Wednesday, October 21, 2009

Pumpkin Fest: Fiery Pumpkin Seeds, Roasted Pumpkin, Pureed Vegetable Soup without Cream

It's pumpkin season.


Claire really wanted to come over and make pumpkin seeds. They're a lot of work but they're delicious. We got two huge pumpkins and scooped the seeds out, rinsed them, and roasted them. Pumpkin seeds are one of my favorite snacks, and one of the first things I ever made from my mother's copy of the original How to Cook Everything. The Fiery Pumpkin Seeds was cut from the book in the 10th anniversary edition, but it's pretty simple: cumin, cayenne, salt and pepper. I add chipotle chili powder, and you can add whatever spices you like, but the cumin-cayenne mix is really addictive. Roast 'til golden brown, and keep an eye on them, because they go from perfect to burnt really quickly.


Later that night, it was suggested by Eva that I could roast the rest of the pumpkin. I started hacking away the skin with a knife like the green pumpkin I cooked in Philly and sliced it up into oven fry size. I tossed them with olive oil, salt, and pepper, and roasted them at 450 until they were turning brown. They were pretty tasty, especially with the mayo-mustard-sriracha dip. That stuff is so good I'm not even telling you the recipe.* The roasted pumpkin was delicious. There are no pictures of the finished product, but here's some of the raw pumpkin on the baking sheet.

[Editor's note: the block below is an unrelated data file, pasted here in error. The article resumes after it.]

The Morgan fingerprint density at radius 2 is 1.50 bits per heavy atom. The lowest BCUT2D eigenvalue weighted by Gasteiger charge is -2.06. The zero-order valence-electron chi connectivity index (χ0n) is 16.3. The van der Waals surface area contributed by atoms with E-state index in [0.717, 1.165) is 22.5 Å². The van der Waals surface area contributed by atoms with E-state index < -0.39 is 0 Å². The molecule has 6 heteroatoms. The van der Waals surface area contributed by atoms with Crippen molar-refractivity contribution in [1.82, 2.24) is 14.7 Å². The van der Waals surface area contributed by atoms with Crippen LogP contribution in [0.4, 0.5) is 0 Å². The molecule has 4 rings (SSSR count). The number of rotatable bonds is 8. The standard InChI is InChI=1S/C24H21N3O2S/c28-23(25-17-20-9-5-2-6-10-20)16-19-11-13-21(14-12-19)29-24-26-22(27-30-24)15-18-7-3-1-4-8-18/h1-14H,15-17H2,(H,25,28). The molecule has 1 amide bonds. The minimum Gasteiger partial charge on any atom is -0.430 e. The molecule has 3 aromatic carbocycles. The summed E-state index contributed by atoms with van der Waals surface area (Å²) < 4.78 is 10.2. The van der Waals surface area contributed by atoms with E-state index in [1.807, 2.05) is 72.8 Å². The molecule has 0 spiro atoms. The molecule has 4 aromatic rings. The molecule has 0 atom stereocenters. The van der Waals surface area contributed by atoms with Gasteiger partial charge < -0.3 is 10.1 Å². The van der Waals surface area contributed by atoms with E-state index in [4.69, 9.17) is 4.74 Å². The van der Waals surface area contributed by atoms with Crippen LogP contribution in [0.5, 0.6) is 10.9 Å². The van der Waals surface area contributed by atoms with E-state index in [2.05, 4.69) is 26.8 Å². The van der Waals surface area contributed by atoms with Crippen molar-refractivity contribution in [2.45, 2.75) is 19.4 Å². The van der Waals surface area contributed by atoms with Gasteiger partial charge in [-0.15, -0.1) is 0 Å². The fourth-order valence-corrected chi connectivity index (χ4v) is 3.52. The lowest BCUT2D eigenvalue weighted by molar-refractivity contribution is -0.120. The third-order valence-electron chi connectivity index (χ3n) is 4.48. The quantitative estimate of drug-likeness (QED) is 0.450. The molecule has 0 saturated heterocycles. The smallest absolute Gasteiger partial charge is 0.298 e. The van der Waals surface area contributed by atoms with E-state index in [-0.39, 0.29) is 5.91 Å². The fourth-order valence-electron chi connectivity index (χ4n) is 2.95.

But these pumpkins were so huge, I couldn't even fit a whole half of one on my largest baking sheet. The next day, the other pumpkin was just sitting on the table, staring at me, so I peeled it (by far the worst part of making winter squash, particularly the pumpkinlike varieties), cut it up into smaller pieces and turned to the Pureed Vegetable Soup without Cream recipe. Seriously, this book has everything. Even the cut Fiery Pumpkin Seeds recipe is replaced with Roasted Nuts with Oil and its Pumpkin Seed variation. The recipe, which is Bittman assures us can be made with any winter squash, is made with carrots in the main version. You cook your veggies in butter or oil with some onions and whatever vegetables you have laying around (I just had onions and the pumpkin) until they soften, then add water or stock and cook until the vegetables are really tender. Then, you can puree however you like: blender, food processor, masher, ricer, food mill, back of a spoon, whatever. I used my brand new hand blender. I love it--it's probably the most fun thing to use in my whole kitchen, and way easier to use and clean than the food processor, which is how I would have done this before. (Thanks, Mom!)


The soup is pretty good. It's not my favorite, but I'm glad that I now have this technique because it's promising--I want any excuse to use the stick blender and it's soup weather.

*OK, fine. The recipe is mayonnaise, mustard, and--wait for it--sriracha.
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